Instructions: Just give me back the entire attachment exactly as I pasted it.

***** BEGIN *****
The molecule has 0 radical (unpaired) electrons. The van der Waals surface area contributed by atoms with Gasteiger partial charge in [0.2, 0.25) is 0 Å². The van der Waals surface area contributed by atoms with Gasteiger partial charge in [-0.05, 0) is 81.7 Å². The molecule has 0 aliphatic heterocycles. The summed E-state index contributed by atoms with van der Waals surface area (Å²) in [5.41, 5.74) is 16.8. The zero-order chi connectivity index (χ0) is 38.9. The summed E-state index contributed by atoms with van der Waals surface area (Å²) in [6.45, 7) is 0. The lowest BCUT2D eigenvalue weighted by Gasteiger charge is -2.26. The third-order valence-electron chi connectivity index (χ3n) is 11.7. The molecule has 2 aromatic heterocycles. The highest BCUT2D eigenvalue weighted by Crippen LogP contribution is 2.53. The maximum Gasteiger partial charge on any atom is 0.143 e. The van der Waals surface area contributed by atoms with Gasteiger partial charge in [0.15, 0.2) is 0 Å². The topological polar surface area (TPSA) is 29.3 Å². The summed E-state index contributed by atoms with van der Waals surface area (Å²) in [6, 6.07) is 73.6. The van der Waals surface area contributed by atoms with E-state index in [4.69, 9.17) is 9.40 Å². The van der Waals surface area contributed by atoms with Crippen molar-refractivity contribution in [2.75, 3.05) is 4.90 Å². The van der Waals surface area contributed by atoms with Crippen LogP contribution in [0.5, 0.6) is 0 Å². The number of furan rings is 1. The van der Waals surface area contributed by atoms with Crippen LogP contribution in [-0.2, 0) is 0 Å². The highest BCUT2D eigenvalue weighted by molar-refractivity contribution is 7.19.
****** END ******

The molecule has 0 radical (unpaired) electrons. The van der Waals surface area contributed by atoms with Gasteiger partial charge in [0.2, 0.25) is 0 Å². The van der Waals surface area contributed by atoms with Gasteiger partial charge in [-0.05, 0) is 81.7 Å². The molecule has 0 aliphatic heterocycles. The summed E-state index contributed by atoms with van der Waals surface area (Å²) in [5.41, 5.74) is 16.8. The zero-order chi connectivity index (χ0) is 38.9. The summed E-state index contributed by atoms with van der Waals surface area (Å²) in [6.45, 7) is 0. The lowest BCUT2D eigenvalue weighted by Gasteiger charge is -2.26. The third-order valence-electron chi connectivity index (χ3n) is 11.7. The molecule has 2 aromatic heterocycles. The highest BCUT2D eigenvalue weighted by Crippen LogP contribution is 2.53. The maximum Gasteiger partial charge on any atom is 0.143 e. The van der Waals surface area contributed by atoms with Gasteiger partial charge in [0.15, 0.2) is 0 Å². The topological polar surface area (TPSA) is 29.3 Å². The summed E-state index contributed by atoms with van der Waals surface area (Å²) in [6, 6.07) is 73.6. The van der Waals surface area contributed by atoms with E-state index in [4.69, 9.17) is 9.40 Å². The van der Waals surface area contributed by atoms with Crippen molar-refractivity contribution in [2.75, 3.05) is 4.90 Å². The van der Waals surface area contributed by atoms with Crippen LogP contribution in [0.5, 0.6) is 0 Å². The number of furan rings is 1. The van der Waals surface area contributed by atoms with Crippen LogP contribution in [-0.2, 0) is 0 Å². The highest BCUT2D eigenvalue weighted by molar-refractivity contribution is 7.19.